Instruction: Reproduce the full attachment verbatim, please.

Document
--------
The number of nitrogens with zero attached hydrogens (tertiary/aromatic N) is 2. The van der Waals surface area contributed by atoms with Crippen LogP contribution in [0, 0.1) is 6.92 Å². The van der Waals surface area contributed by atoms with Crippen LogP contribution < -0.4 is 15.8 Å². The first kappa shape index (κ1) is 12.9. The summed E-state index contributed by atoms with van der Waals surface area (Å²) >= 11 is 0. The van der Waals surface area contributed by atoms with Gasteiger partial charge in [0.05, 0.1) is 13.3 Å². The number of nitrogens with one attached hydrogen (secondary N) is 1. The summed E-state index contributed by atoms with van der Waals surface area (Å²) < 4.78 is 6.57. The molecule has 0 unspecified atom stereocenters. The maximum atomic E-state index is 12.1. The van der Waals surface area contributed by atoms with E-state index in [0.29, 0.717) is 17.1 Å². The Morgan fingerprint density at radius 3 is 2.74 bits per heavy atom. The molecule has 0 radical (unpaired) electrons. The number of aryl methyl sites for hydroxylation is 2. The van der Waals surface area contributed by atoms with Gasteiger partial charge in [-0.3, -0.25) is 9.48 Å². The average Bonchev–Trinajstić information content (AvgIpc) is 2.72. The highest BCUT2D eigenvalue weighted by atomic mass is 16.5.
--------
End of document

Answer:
The number of nitrogens with zero attached hydrogens (tertiary/aromatic N) is 2. The van der Waals surface area contributed by atoms with Crippen LogP contribution in [0, 0.1) is 6.92 Å². The van der Waals surface area contributed by atoms with Crippen LogP contribution < -0.4 is 15.8 Å². The first kappa shape index (κ1) is 12.9. The summed E-state index contributed by atoms with van der Waals surface area (Å²) >= 11 is 0. The van der Waals surface area contributed by atoms with Gasteiger partial charge in [0.05, 0.1) is 13.3 Å². The number of nitrogens with one attached hydrogen (secondary N) is 1. The summed E-state index contributed by atoms with van der Waals surface area (Å²) < 4.78 is 6.57. The molecule has 0 unspecified atom stereocenters. The maximum atomic E-state index is 12.1. The van der Waals surface area contributed by atoms with E-state index in [0.29, 0.717) is 17.1 Å². The Morgan fingerprint density at radius 3 is 2.74 bits per heavy atom. The molecule has 0 radical (unpaired) electrons. The number of aryl methyl sites for hydroxylation is 2. The van der Waals surface area contributed by atoms with Gasteiger partial charge in [-0.3, -0.25) is 9.48 Å². The average Bonchev–Trinajstić information content (AvgIpc) is 2.72. The highest BCUT2D eigenvalue weighted by atomic mass is 16.5.